The rise of Hamas is partly a US creation. By not insisting on a reduction in corruption and blindly throwing money at the more corrupt elements of Fatah, they created the dissention so desired by occupying forces. The election of Hamas, had very little to do with, as the West may believe, the sudden realisation that the Koran was the standard to live by and that the entire country would be better off were it living under Islamic law. Instead, as part of a Western-led programme to hold free and fair elections, it was a response to a desire for government that campaigned on the provision of education and medical facilities for the people, among other things. A fresh government that said it would focus on the people and not turn a blind eye to siphoning of funds by senior party members. Of course it goes without saying that some of the actions of Hamas are wrong. What leads a people to elect an extreme party?

The fact that you say that the Palestinians are lucky to be subject to the tyranny of murder, starvation, and theft that the occupation inflicts on the people daily just shows how skewed your view of the matter is. How can that be a good thing? What sort of attitude is “Well, if we don’t kill them, they kill themselves”. The historical fact remains that there is nearly always a civil war in a country AFTER the occupying force has realised they should not be there and go home. However, what appears to be happening in Palestine is that Zionists/Israel/US are using the divide-and-conquer tactic by playing both sides off each other and as that happens, using the opportunity to increase both their grip on the country and the destruction of the Palestinian society.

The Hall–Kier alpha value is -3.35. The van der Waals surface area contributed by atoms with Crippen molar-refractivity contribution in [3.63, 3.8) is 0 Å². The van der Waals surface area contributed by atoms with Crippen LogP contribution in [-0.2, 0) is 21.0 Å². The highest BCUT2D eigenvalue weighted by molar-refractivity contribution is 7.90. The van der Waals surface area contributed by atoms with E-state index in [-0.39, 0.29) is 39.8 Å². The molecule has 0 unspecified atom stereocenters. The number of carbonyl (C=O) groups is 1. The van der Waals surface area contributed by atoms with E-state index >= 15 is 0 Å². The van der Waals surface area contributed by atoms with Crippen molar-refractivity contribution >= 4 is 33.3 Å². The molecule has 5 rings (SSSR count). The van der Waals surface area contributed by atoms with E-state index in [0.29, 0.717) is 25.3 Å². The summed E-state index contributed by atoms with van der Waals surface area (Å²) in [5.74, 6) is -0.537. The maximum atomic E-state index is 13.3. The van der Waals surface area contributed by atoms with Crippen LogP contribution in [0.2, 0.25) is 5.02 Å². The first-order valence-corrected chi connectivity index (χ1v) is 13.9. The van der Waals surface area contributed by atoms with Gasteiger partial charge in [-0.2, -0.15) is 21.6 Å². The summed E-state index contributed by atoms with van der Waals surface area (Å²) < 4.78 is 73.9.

You talk about a “Real effort to develop a civil society” - how in the name of god can anybody develop a civil society with no fuel, power, medical facilities, food, agriculture, industry, leaving the entire area practically cut off from the outside world. Extremely limited access to the above items results in major shortages that affect the entire population. This short-sighted action only creates future hostility that later generations on all sides will have to deal with. I’m guessing the Bebo generation wouldn’t be too keen on being stuck in Gaza.

“US administration has given much time effort energy and resources to finding a solution”. They have not to done so unfortunately. Much time, effort and resources have gone into the whole process but the end goal would not appear to “find a solution”. Settlement building is continuing (Har Homa for example), house demolitions are continuing. As George Bush was on his last PR trip (first in the region after years in office), the attacks on Palestinians did not even cease. If you were to play a recording of the sound of the attacks and subsequent screams, as the president spoke during one of the press conferences, they would cease to be such jolly affairs. How can aggressively pushing your position by adding to the problem (e.g. settlements etc) be viewed as “finding a solution”?

Why you think that it’s a good thing that today’s younger/bebo generation are only focused on themselves and certain elements of “life’s riches” is beyond me. Hopefully such a focus is only a veneer.